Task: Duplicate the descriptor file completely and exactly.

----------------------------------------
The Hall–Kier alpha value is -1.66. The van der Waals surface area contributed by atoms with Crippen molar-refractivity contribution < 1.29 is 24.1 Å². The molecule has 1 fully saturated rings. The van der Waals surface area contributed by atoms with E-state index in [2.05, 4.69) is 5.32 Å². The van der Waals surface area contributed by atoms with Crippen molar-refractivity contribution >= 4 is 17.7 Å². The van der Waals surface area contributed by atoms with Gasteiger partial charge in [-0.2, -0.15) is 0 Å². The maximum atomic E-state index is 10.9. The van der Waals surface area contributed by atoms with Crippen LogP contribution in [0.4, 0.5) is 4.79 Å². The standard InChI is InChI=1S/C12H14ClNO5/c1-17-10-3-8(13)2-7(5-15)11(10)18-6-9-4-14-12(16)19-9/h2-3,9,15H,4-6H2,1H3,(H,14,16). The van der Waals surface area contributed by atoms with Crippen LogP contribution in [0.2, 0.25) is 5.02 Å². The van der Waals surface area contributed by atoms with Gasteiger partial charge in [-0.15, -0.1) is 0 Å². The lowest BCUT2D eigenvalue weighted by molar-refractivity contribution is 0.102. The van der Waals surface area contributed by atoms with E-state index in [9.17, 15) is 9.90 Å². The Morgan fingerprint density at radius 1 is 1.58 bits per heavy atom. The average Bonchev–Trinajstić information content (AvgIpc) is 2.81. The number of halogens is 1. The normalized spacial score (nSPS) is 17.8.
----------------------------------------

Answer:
The Hall–Kier alpha value is -1.66. The van der Waals surface area contributed by atoms with Crippen molar-refractivity contribution < 1.29 is 24.1 Å². The molecule has 1 fully saturated rings. The van der Waals surface area contributed by atoms with E-state index in [2.05, 4.69) is 5.32 Å². The van der Waals surface area contributed by atoms with Crippen molar-refractivity contribution >= 4 is 17.7 Å². The van der Waals surface area contributed by atoms with Gasteiger partial charge in [-0.2, -0.15) is 0 Å². The maximum atomic E-state index is 10.9. The van der Waals surface area contributed by atoms with Crippen LogP contribution in [0.4, 0.5) is 4.79 Å². The standard InChI is InChI=1S/C12H14ClNO5/c1-17-10-3-8(13)2-7(5-15)11(10)18-6-9-4-14-12(16)19-9/h2-3,9,15H,4-6H2,1H3,(H,14,16). The van der Waals surface area contributed by atoms with Crippen LogP contribution in [0.2, 0.25) is 5.02 Å². The van der Waals surface area contributed by atoms with Gasteiger partial charge in [-0.15, -0.1) is 0 Å². The lowest BCUT2D eigenvalue weighted by molar-refractivity contribution is 0.102. The van der Waals surface area contributed by atoms with E-state index in [9.17, 15) is 9.90 Å². The Morgan fingerprint density at radius 1 is 1.58 bits per heavy atom. The average Bonchev–Trinajstić information content (AvgIpc) is 2.81. The number of halogens is 1. The normalized spacial score (nSPS) is 17.8.